I've been beating the drum for some time now that the $1,000 price barrier will be an inflection point for 3-D printer maker 3D Systems (NYS: DDD) . It was at that level that Hewlett-Packard (NYS: HPQ) soared into the stratosphere with ink-jet printers, catapulting the company to enormous market share that it has really yet to relinquish. As 3D Systems closes in on that price, it looks like it's about to take off, too.
Yesterday's earnings report revealed sales surged 57% in the third quarter to $90.5 million while profits doubled. Organic growth was up 26%. The number of 3-D printing units actually sold more than doubled, which doesn't include its new Cube printer, while printing supplies jumped higher, as did service-related revenue. That underscores the significance of 3D Systems' installed base of printers as well as the price point they're offering them at. It now has a backlog greater than $9 million.
Investors Business Daily recently reported the Consumer Electronics Association says sales of 3-D printers will grow at a compound annual growth rate north of 31%, nearing $5 billion by 2017 as demand for the technology expands across all industries. 3-D Systems looks poised to capture a large portion of those sales.
3D Systems snapshot
1-Year Stock Return
Return on Investment
Estimated 5-Year EPS Growth
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Source: FinViz.com. N/A = not applicable; 3D Systems doesn't pay a dividend.
While 3-D movies have proved to be little more than gimmickry for the industry, 3-D printers are proving they hold real value. It's obvious 3D Systems sees the logic of driving down prices for its systems, even if it means the printers themselves offer lower margins. Yet despite a higher portion of its revenue coming from these lower-margin units, they've still managed to expand gross margin sequentially and by a full 350 basis points over the year-ago period to 51.8%.
The key has been low-priced printers that are able to consume materials at comparable levels to higher-priced units. Like every other razor-and-blades business, the real money is made on the consumables. It's how HP, Lexmark (NYS: LXK) , and Canon (NYS: CAJ) still make money on their printers that they practically give away. Heck, when you run out of ink, it's almost more cost-effective to throw out the printer than by new ink jet cartridges.
While much of 3D Systems operations are focused on the consumer end of the business, it hasn't neglected the commercial side. Rival Stratasys (NAS: SSYS) it generally seen as the enterprise-focused 3-D printer company, but 3D Systems recently introduced a large-format printer for commercial use that prints at twice the speed as the previous version; a new printer aimed at high-volume jewelry production; and an Air Force contract to transition specialty-engineered SLS materials and machinery into the production of F-35 and other weapon systems.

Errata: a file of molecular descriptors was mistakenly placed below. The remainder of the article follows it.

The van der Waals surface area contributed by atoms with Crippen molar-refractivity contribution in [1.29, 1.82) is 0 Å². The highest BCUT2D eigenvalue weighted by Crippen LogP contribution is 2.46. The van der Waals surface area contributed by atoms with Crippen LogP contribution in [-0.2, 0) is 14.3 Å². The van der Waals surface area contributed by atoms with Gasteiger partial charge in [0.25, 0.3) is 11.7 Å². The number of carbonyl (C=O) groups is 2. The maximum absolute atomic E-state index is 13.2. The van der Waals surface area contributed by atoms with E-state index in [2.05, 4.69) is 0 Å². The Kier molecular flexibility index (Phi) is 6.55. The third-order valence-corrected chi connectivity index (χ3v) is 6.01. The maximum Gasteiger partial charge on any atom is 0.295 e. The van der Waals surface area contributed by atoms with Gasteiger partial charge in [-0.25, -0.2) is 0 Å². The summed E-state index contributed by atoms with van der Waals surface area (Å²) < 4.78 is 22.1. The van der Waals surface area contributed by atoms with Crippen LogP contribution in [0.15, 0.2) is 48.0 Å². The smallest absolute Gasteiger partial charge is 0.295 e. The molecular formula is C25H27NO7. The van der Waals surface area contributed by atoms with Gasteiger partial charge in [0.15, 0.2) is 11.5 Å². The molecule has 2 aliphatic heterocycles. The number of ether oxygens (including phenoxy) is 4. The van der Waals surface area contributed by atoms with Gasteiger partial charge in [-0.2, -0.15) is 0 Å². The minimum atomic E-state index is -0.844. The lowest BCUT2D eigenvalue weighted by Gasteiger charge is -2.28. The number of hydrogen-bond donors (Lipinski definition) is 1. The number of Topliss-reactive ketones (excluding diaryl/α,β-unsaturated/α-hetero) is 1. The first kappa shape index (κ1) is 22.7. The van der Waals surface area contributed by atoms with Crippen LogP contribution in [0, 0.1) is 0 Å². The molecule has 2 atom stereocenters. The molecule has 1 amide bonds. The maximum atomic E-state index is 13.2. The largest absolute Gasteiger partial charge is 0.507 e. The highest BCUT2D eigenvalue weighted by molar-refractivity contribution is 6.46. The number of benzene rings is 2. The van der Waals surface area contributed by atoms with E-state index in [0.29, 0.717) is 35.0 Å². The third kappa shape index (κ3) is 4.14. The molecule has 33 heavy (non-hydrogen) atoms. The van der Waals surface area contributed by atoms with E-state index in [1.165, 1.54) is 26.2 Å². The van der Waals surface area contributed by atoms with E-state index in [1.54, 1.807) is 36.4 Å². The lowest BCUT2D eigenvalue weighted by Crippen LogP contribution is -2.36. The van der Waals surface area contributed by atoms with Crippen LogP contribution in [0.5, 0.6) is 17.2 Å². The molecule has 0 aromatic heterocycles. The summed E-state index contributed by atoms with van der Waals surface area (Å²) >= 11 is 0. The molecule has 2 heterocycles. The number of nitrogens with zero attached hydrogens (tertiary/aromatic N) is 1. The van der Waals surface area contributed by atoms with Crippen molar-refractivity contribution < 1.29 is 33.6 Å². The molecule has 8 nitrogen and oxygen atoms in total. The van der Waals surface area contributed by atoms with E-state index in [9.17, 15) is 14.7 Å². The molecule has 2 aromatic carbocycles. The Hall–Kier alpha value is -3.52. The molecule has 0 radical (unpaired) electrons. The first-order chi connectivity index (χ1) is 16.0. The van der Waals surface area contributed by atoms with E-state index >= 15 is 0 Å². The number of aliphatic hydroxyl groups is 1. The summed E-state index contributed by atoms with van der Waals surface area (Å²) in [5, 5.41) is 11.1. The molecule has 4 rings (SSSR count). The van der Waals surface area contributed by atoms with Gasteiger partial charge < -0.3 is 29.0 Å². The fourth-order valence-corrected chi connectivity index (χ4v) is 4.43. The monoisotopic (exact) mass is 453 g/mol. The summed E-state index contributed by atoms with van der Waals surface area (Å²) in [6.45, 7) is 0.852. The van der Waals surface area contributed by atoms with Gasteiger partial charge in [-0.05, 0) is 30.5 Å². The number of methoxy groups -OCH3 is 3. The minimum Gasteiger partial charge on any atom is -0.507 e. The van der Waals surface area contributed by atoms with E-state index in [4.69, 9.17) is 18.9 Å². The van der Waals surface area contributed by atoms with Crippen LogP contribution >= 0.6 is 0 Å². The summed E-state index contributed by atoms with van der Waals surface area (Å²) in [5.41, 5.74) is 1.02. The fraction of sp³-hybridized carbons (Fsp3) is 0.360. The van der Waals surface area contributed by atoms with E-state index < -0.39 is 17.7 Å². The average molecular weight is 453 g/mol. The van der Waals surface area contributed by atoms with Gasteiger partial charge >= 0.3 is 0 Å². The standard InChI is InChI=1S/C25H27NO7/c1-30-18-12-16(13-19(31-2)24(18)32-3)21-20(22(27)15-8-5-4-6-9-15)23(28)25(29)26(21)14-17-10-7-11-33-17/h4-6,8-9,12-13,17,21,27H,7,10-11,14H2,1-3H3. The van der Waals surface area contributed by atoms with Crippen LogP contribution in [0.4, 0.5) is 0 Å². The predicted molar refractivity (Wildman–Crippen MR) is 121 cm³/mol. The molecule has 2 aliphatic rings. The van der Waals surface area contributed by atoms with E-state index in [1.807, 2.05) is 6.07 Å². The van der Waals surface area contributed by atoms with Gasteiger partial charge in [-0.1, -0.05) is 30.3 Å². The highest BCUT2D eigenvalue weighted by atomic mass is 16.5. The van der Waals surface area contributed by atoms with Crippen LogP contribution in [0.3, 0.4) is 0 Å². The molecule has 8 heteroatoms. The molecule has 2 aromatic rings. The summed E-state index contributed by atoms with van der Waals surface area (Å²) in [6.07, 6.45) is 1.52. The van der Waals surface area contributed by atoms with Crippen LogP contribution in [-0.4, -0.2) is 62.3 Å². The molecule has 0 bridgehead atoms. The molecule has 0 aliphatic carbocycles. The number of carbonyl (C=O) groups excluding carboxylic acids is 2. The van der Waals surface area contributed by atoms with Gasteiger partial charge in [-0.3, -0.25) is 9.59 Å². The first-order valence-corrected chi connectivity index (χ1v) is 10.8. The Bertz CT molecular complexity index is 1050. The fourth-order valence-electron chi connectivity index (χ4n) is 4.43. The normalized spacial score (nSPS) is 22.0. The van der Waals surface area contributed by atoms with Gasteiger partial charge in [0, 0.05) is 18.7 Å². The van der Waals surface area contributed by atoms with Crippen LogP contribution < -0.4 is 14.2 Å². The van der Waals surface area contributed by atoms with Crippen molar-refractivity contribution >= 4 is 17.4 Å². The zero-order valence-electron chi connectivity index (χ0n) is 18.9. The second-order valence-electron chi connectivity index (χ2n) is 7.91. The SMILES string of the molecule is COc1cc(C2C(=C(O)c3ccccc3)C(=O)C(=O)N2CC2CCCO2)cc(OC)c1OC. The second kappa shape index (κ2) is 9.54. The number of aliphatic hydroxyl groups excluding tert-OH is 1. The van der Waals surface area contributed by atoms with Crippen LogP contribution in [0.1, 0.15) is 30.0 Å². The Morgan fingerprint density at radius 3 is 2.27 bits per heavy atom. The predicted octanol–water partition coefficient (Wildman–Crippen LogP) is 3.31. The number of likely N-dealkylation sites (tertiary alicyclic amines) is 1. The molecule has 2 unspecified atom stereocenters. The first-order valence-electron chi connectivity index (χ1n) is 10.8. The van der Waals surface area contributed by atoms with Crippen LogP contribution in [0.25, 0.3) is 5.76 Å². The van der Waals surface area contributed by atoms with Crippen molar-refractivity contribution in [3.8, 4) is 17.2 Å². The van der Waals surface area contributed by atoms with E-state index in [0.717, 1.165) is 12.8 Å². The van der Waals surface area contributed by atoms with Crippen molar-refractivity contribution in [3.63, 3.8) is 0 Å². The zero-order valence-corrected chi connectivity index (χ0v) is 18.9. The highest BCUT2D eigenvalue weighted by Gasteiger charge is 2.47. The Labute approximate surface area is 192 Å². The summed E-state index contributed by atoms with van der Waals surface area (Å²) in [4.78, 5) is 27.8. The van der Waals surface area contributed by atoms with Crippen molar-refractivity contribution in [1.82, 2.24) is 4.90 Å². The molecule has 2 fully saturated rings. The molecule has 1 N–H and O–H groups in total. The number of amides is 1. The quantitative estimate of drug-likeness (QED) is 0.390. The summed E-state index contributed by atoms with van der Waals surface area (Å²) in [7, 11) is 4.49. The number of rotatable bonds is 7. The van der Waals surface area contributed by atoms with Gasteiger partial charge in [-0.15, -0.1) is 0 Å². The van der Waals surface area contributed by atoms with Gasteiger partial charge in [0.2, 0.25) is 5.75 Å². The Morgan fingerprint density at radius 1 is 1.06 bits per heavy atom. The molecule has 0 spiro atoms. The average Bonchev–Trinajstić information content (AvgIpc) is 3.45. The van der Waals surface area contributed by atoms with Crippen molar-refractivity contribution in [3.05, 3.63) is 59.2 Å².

Maybe because I'd like to be printing out parts on my dining room table, I think the most exciting component is 3D Systems' consumer-facing printers. Its new $1,300 Cube printer comes with incredible functionality right out of the box, and using 3D's online technology, you really can be creating designs while eating dinner.
The fine print
Yet the company isn't cheap. It trades at 71 times earnings and 27 times estimates, and even its enterprise value goes for 45 times its free cash flow. I've rated the 3-D printer to outperform the broad market indexes on CAPS, the 180,000-member investor community where informed opinion is translated into stock ratings of one to five stars. While it's more than doubled in value since I rated it in January -- compared to an 8% rise in the S&P 500 -- I'm finding it difficult to recommend here at these levels.
By making a CAPScall on the stock, I hold myself accountable for the opinions I express here that you can then track in real time. But let me know in the comments section below whether you agree 3D Systems may soon print whatever profits it wants.
A sky-high opportunity
Three-dimensional printing has the potential to completely rewrite its industry, and The Motley Fool has indentified the "3 Stocks to Own for the New Industrial Revolution." 3D Systems and Stratasys are two of them, and you can download a copy of the free report now to find out who the third company is that will change the way companies operate as we know it.
The article 3D Systems Proves It's No Gimmick originally appeared on Fool.com.
Rich Duprey has no positions in the stocks mentioned above. The Motley Fool owns shares of 3D Systems and has the following options: short NOV 2012 $35.00 calls on 3D Systems. Motley Fool newsletter services recommend 3D Systems and Stratasys. Try any of our Foolish newsletter services free for 30 days. We Fools may not all hold the same opinions, but we all believe that considering a diverse range of insights makes us better investors. The Motley Fool has a disclosure policy.
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